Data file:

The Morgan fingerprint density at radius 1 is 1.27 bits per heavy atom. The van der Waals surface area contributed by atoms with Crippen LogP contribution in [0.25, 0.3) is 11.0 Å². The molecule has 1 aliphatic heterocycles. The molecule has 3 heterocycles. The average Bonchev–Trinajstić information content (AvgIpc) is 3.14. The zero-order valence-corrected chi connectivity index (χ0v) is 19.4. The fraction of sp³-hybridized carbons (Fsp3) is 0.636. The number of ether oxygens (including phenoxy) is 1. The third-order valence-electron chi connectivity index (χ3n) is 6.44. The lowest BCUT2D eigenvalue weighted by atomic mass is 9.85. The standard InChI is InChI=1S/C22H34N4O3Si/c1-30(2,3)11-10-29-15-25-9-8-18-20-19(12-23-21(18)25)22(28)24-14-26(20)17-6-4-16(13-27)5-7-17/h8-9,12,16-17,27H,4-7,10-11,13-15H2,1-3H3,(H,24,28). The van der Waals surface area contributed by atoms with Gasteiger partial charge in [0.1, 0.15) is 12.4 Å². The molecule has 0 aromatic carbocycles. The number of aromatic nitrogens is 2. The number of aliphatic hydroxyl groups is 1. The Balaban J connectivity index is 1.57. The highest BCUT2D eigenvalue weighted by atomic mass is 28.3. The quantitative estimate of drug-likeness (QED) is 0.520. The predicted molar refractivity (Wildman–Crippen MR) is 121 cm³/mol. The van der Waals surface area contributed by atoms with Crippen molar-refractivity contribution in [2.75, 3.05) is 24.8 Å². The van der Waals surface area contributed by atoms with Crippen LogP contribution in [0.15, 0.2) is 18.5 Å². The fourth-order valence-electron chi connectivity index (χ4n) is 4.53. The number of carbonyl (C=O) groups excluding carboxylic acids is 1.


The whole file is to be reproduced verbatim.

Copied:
The Morgan fingerprint density at radius 1 is 1.27 bits per heavy atom. The van der Waals surface area contributed by atoms with Crippen LogP contribution in [0.25, 0.3) is 11.0 Å². The molecule has 1 aliphatic heterocycles. The molecule has 3 heterocycles. The average Bonchev–Trinajstić information content (AvgIpc) is 3.14. The zero-order valence-corrected chi connectivity index (χ0v) is 19.4. The fraction of sp³-hybridized carbons (Fsp3) is 0.636. The number of ether oxygens (including phenoxy) is 1. The third-order valence-electron chi connectivity index (χ3n) is 6.44. The lowest BCUT2D eigenvalue weighted by atomic mass is 9.85. The standard InChI is InChI=1S/C22H34N4O3Si/c1-30(2,3)11-10-29-15-25-9-8-18-20-19(12-23-21(18)25)22(28)24-14-26(20)17-6-4-16(13-27)5-7-17/h8-9,12,16-17,27H,4-7,10-11,13-15H2,1-3H3,(H,24,28). The van der Waals surface area contributed by atoms with Gasteiger partial charge in [0.1, 0.15) is 12.4 Å². The molecule has 0 aromatic carbocycles. The number of aromatic nitrogens is 2. The number of aliphatic hydroxyl groups is 1. The Balaban J connectivity index is 1.57. The highest BCUT2D eigenvalue weighted by atomic mass is 28.3. The quantitative estimate of drug-likeness (QED) is 0.520. The predicted molar refractivity (Wildman–Crippen MR) is 121 cm³/mol. The van der Waals surface area contributed by atoms with Crippen molar-refractivity contribution in [2.75, 3.05) is 24.8 Å². The van der Waals surface area contributed by atoms with Crippen LogP contribution in [0.15, 0.2) is 18.5 Å². The fourth-order valence-electron chi connectivity index (χ4n) is 4.53. The number of carbonyl (C=O) groups excluding carboxylic acids is 1.